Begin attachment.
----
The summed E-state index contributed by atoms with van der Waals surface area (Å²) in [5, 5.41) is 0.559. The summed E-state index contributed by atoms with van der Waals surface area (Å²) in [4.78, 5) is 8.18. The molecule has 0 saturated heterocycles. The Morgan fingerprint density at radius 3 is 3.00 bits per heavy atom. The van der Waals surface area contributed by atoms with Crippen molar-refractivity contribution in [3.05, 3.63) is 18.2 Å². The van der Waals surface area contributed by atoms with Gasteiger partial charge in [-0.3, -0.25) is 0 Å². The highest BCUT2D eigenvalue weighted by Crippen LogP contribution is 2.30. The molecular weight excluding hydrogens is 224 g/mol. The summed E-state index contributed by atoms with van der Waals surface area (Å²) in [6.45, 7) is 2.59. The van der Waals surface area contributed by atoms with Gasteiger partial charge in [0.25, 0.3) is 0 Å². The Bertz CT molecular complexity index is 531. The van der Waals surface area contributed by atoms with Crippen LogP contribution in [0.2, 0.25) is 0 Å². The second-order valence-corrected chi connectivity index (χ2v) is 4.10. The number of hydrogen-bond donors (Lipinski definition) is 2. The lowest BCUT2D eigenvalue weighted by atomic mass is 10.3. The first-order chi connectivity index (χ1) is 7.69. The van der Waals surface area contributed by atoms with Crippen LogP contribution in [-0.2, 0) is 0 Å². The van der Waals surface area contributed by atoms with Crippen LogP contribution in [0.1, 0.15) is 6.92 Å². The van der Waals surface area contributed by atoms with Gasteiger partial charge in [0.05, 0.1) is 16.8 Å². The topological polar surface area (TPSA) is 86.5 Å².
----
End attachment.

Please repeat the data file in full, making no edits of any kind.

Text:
The summed E-state index contributed by atoms with van der Waals surface area (Å²) in [5, 5.41) is 0.559. The summed E-state index contributed by atoms with van der Waals surface area (Å²) in [4.78, 5) is 8.18. The molecule has 0 saturated heterocycles. The Morgan fingerprint density at radius 3 is 3.00 bits per heavy atom. The van der Waals surface area contributed by atoms with Crippen molar-refractivity contribution in [3.05, 3.63) is 18.2 Å². The van der Waals surface area contributed by atoms with Gasteiger partial charge in [-0.3, -0.25) is 0 Å². The highest BCUT2D eigenvalue weighted by Crippen LogP contribution is 2.30. The molecular weight excluding hydrogens is 224 g/mol. The summed E-state index contributed by atoms with van der Waals surface area (Å²) in [6.45, 7) is 2.59. The van der Waals surface area contributed by atoms with Gasteiger partial charge in [0.25, 0.3) is 0 Å². The Bertz CT molecular complexity index is 531. The van der Waals surface area contributed by atoms with Crippen LogP contribution in [0.2, 0.25) is 0 Å². The second-order valence-corrected chi connectivity index (χ2v) is 4.10. The number of hydrogen-bond donors (Lipinski definition) is 2. The lowest BCUT2D eigenvalue weighted by atomic mass is 10.3. The first-order chi connectivity index (χ1) is 7.69. The van der Waals surface area contributed by atoms with Crippen LogP contribution in [-0.2, 0) is 0 Å². The van der Waals surface area contributed by atoms with Crippen LogP contribution in [0.1, 0.15) is 6.92 Å². The van der Waals surface area contributed by atoms with Gasteiger partial charge in [0.05, 0.1) is 16.8 Å². The topological polar surface area (TPSA) is 86.5 Å².